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The power of photography and saving children

Save the Children has put photography at the heart of it’s campaigns right from the beginning. For our first ever campaign in 1919, Eglantyne Jebb (our amazing founder) distributed posters in Trafalgar Square featuring incredibly emaciated children. She was outraged that the children on the losing side of the war were starving to death and she knew that showing people what was happening would be the most effective way to galvanise people into action. She was arrested for her actions, but ultimately raised £400K in today’s money to feed millions of children across Europe.

Photo handed out by Eglantyne Jebb in Trafalgar Square in 1919
Photo handed out by Eglantyne Jebb in Trafalgar Square in 1919

90 years later we picked an equally difficult subject – the conflict in Gaza. We challenged the UK public to act, again using an emotive image. This campaign had an incredible effect – generating the largest ever UK SMS petition (200,000 in just a few days), ultimately raising millions for to help children and their families through our programme work in Gaza. We also know this helped spur our government to take a strong line on the conflict.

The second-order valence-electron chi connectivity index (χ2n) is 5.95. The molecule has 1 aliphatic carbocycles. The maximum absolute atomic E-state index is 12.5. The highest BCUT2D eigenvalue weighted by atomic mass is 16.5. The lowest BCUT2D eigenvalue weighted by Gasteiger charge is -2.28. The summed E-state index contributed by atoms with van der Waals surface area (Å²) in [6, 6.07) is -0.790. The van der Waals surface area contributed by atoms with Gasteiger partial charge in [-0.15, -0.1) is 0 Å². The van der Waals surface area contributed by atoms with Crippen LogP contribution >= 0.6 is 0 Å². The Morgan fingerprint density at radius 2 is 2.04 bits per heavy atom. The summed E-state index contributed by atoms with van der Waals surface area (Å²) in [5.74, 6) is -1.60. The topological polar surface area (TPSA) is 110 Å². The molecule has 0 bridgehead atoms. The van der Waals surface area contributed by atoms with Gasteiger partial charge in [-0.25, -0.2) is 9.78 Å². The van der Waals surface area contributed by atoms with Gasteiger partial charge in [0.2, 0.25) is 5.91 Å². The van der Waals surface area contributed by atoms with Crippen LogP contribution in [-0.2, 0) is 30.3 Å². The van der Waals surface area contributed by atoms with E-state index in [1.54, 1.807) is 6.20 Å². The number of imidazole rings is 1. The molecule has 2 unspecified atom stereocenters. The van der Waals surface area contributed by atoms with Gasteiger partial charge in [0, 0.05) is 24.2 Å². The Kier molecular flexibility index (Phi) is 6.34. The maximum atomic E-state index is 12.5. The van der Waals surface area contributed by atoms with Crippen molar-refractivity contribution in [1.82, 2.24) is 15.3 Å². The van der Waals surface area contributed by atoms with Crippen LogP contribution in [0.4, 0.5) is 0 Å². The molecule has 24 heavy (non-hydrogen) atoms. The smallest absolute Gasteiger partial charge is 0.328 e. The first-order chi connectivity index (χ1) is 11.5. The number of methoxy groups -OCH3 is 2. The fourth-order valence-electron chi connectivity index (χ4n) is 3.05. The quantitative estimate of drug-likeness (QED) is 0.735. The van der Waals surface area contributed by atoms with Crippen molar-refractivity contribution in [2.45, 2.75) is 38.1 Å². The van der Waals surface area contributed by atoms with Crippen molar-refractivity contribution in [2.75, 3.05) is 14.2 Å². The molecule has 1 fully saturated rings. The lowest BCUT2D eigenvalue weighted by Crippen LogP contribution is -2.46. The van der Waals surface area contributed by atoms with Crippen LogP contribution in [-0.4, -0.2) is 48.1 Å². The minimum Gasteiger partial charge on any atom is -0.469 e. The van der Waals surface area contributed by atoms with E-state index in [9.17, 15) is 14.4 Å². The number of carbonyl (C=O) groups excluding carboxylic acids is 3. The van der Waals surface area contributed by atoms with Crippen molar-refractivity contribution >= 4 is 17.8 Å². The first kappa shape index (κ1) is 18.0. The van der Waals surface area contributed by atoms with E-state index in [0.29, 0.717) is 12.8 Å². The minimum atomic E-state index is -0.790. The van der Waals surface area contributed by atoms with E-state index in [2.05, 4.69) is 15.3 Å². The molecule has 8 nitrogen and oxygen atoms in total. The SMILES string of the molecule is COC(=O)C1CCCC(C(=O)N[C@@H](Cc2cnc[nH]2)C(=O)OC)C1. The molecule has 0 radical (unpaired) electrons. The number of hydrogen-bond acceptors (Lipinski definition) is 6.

Emotionally powerful image used to generate support for our Gaza campaign
Emotionally powerful image used to generate support for our Gaza campaign

We haven’t shied away from taking and using powerful images but we also understand that photography can have a negative impact – both on how our audiences percieve the developing world and on the lives of those we represent. So we wanted to find out how we can depict injustice but do it in an ethical way.

After a bit of digging around we discovered that no one had done any comprehensive research into what communities felt about the way they are represented in photos.  So this is the challenge we’ve taken on!

We set off to find out what communities in Afghanistan, Gaza, Kenya and India thought not just about the photos of themselves but also about how they felt about being photographed and whether they knew why their photo was being taken and what it was going to be used for.

I’d be interested to hear what people think.

I’ll be keeping you up to date with how the project progresses.

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